If, on the other hand, employers did not increase the total wage with the addition of the leave benefit, they would have to decrease the monetary portion of the wage or eliminate other benefits, such as pension coverage. If the firm could change wage structures so that all costs associated with the benefit were balanced by decreasing other forms of compensation, those who used the benefit would bear its costs.
However, this scenario is doubtful for two reasons. First, the firm would not know beforehand the total costs associated with the benefit. Other questions also arise: which employees, and how many, would actually use the benefit? How long would their leave periods be? What wage rates would the firm pay its future temporary employees? Answers to such questions can, at best, only be estimated. Second, if the benefit costs are high, employers may find it difficult to attract specialized employees (and offer these employees the leave benefit), without spreading the benefit costs over all employees. This would translate into lower wages for those employees who did not take advantage of the benefit; those who did would gain at the expense of their fellow employees.
Employers could attempt to pass the benefit costs on to consumers by increasing the prices of their goods. In that event, consumers would bear the cost of the leave legislation. Since those who used the benefit would also be consumers, they would have to pay higher prices for their goods. Thus, it is unclear whether the employees who would actually take a leave would have a net benefit from the legislation.
Industries employing more women would see a higher increase in prices because the cost of implementing the benefit would be higher in those industries. Since many retail and service industries employ large numbers of women, these industries should experience the greatest increase in consumer prices. For example, almost 80 percent of full-time cashiers are women, 99 percent of full-time secretaries are women, and approximately 84 percent of full-time hairdressers and cosmetologists are women.(23) When faced with higher prices, consumers would demand fewer goods and services in those industries. With decreased demand, many firms would eventually have to lay off workers (the majority being women) or even go out of business. Again, job opportunities would be lost, not created, by this legislation.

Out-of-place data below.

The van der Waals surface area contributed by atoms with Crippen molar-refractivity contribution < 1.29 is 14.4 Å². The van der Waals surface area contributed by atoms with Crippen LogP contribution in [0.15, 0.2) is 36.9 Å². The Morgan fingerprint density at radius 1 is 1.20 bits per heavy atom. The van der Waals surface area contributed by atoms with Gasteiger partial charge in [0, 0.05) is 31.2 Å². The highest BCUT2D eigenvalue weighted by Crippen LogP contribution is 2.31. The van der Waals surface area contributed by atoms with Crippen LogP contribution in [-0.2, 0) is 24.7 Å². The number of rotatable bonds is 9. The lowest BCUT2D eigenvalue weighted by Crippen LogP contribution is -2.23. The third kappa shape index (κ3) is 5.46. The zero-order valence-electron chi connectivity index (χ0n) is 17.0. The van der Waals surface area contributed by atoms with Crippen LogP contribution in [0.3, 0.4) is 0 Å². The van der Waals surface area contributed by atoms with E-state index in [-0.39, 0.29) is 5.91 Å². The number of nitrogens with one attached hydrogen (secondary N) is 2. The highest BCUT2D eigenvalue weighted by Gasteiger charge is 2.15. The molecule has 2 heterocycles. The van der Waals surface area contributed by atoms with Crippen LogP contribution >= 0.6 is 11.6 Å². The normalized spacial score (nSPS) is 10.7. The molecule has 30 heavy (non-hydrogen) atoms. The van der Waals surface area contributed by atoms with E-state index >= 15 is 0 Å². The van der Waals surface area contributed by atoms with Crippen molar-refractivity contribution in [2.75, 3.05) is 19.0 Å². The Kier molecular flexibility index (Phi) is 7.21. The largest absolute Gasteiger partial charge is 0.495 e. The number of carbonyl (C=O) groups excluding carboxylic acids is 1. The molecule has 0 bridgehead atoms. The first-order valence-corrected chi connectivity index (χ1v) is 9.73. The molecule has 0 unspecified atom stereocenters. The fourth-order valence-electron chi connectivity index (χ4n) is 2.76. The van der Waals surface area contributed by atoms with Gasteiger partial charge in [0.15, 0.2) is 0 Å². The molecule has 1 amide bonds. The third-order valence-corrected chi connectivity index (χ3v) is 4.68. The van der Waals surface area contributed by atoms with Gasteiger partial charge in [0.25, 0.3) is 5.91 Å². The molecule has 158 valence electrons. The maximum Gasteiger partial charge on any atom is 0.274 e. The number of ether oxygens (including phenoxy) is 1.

In summary, if employers absorbed the cost of the mandatory family-leave policy, they would lose at the expense of those employees who made use of the benefit. Those firms that could not afford to absorb the costs would lay off employees or be forced to close their doors. Job opportunities would be lost. If employers spread the costs to all employees, those employees who did not use the benefit would lose, while those who used it would gain. Finally, if employers passed the additional costs on to consumers through higher prices, all consumers would bear the cost of the policy. Higher consumer prices would lead to lower consumer demand and, eventually, fewer jobs.
Will the Economy Benefit?
Finally, an often overlooked cost, the opportunity cost of the legislation, is worth noting. Whenever resources are used to produce or pay for one thing (in this case the implementation of a mandatory family-leave program), they are taken away from another. To bear the costs of a mandatory leave policy, we must forgo the goods or services that would have been produced with the resources now used to fund the leave policy. Those who would receive a net benefit from the legislation probably will think resources should go into the funding of such legislation. On the other hand, those who would experience a net subjective loss may want the resources used for a different purpose.(24) It is clear that, since the legislation would hinder mutually advantageous exchange in the economy--by forcing companies to decrease output, go out of business, or increase consumer prices--the economy's efficiency, as measured by the number of exchanges made (including labor-market exchanges), would decrease.
The proponents of mandatory family leave desire this legislation for several reasons. Paternity policies are seen as a means to "equalize" men and women in the work force:
The persistent difference in income levels between men and women may be attributed in part to the disruption of employment due to inadequate maternity leave policies. Furthermore, to the extent the income difference reflects the occupational segregation of women in low paying, dead end jobs, that segregation may reflect a "choice" dictated in part by the lasting effects of career disruption due to inadequate maternity policies.(25)